Breast Health: Embrace Self-Examination for a Confident You!

A sliced grapefruit in half resembling breasts.
Photo by charlesdeluvio / Unsplash

It is essential to empower ourselves with knowledge about our bodies, and what better place to start than with our breasts?

Understanding how they look and feel throughout the month can provide valuable insights and peace of mind. In this edition, we bring you the ultimate guide to self-examination and self-awareness, so you can confidently take charge of your breast health.

Timing is Everything

Did you know that performing a breast self-exam on the final day of menstruation can be especially beneficial?

Your breasts undergo normal changes in the lead up to your period, so waiting until the final day of bleeding, when your breasts are less swollen and tender, may make it easier to observe any new developments.

It is generally recommended to perform a breast self-exam monthly, and performing a breast self-exam around the same time each month will help with developing a consistent habit. Women who do not have regular menstruation can create a habit by performing a breast self-exam on any same date of each month - so, mark your calendars!

The How-To's of Self-Examination

Let's dive into the step-by-step process of performing a thorough breast self-exam:

  1. Find your comfort zone: Whether lying down, sitting, or in the shower, choose a position that feels right for you.
  2. Arm up, hand back: Lift one arm and place your hand behind your head to expose the breast on the opposite side.
  3. Gentle exploration: Using the fingertips of your other hand, feel your breast in a systematic pattern. You can try circular motions or move from left to right. Don't forget to include the area under your armpit.
  4. Take note of sensations: Pay attention to how your breast and underarm area feel. Adjust the pressure of your touch as needed. Surprisingly, a gentle touch is often sufficient for a thorough examination.
  5. Repeat the process: Don't neglect the other side. Perform the same examination steps on your other breast as well.
  6. Document your findings: Afterward, jot down any observations you made during the examination. Note the shape, size, and any unusual lumps you may have noticed.
  7. Seek professional advice: Remember, if you discover any new or concerning changes, don't hesitate to consult your doctor. They are there to support you every step of the way!

Mirror, Mirror on the Wall

It's not just how your breasts feel but also how they look that matters.

Stand in front of the mirror to acquaint yourself with their appearance. Observe the size, shape, colour, and texture. While it's normal for breasts to have slight differences in size, be mindful of any sudden changes, especially if accompanied by redness, rash, pain, swelling, or discharge. If in doubt, seek professional guidance.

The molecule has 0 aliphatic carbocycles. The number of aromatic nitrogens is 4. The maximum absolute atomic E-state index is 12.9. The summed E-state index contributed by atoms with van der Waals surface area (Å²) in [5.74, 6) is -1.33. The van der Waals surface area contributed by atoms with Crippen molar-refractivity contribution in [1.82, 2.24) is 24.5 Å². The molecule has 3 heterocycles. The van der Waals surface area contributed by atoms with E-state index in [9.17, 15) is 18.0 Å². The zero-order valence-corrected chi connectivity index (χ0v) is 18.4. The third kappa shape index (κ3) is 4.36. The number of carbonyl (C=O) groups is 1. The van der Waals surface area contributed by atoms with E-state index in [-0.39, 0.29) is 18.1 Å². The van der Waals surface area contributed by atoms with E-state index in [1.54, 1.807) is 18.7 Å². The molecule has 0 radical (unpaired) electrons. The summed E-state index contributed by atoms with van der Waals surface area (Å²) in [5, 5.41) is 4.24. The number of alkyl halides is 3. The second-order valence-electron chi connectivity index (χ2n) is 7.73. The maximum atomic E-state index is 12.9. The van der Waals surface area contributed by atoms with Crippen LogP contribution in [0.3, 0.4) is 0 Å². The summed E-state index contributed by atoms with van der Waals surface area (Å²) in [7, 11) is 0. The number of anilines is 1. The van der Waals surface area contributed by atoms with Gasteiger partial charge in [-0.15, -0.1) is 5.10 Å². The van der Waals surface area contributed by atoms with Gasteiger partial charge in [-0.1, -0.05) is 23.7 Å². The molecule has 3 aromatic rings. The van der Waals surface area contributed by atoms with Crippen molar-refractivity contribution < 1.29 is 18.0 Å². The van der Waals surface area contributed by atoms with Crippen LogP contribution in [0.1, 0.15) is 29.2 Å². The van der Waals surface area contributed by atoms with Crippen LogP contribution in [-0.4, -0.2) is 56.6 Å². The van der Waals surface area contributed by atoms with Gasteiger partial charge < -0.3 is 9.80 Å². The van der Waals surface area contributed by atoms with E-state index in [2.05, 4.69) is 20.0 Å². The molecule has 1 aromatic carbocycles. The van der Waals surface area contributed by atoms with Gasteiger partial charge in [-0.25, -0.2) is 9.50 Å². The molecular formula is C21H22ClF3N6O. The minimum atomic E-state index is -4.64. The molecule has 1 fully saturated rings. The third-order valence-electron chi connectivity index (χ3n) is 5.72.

Understanding Breast Lumps

Discovering a lump in your breast can be alarming, but remember, not all lumps are cancerous. Fibroadenomas, common non-cancerous tissue growths, and cysts resulting from fluid build-up are also possibilities. Painless, hard, and irregularly shaped lumps are more often associated with cancer, however it is important to consult your doctor promptly for a thorough evaluation if you detect any breast lumps during self-examination.

The Ebb and Flow of Your Cycle

Your breasts can go through various changes throughout your menstrual cycle. In the days leading up to your period, you might experience increased firmness, tenderness, and general lumpiness near the armpit or within the breast. Remember, these changes are typically normal, but remain attentive to any unusual or persistent symptoms.

Breastfeeding and Beyond

Breastfeeding is a beautiful and natural journey for many mothers. While breast cancer during lactation is rare, it's crucial to be aware of any new or concerning breast changes during this time. Consult your GP or midwife for guidance and support.

When Every Second Counts

We understand that life can get hectic, and sometimes, prioritising your health might be challenging. However, we urge you not to ignore any breast changes that give you cause for concern. While the majority of investigated breast lumps turn out to be non-cancerous, it is always better to be safe than sorry. If you notice puckering, dimpling, redness, swelling, nipple discharge, changes in nipple position, or any unusual rash or itching, do not delay seeing your doctor.

Know Your Lemons

In your quest for breast health, Know Your Lemons is an invaluable resource. This empowering organisation provides comprehensive information and tools to support your breast examination journey. Explore their website and embrace the power of knowledge!

By prioritising self-examination, and seeking professional advice when needed, you can embark on a journey of self-care and breast health awareness.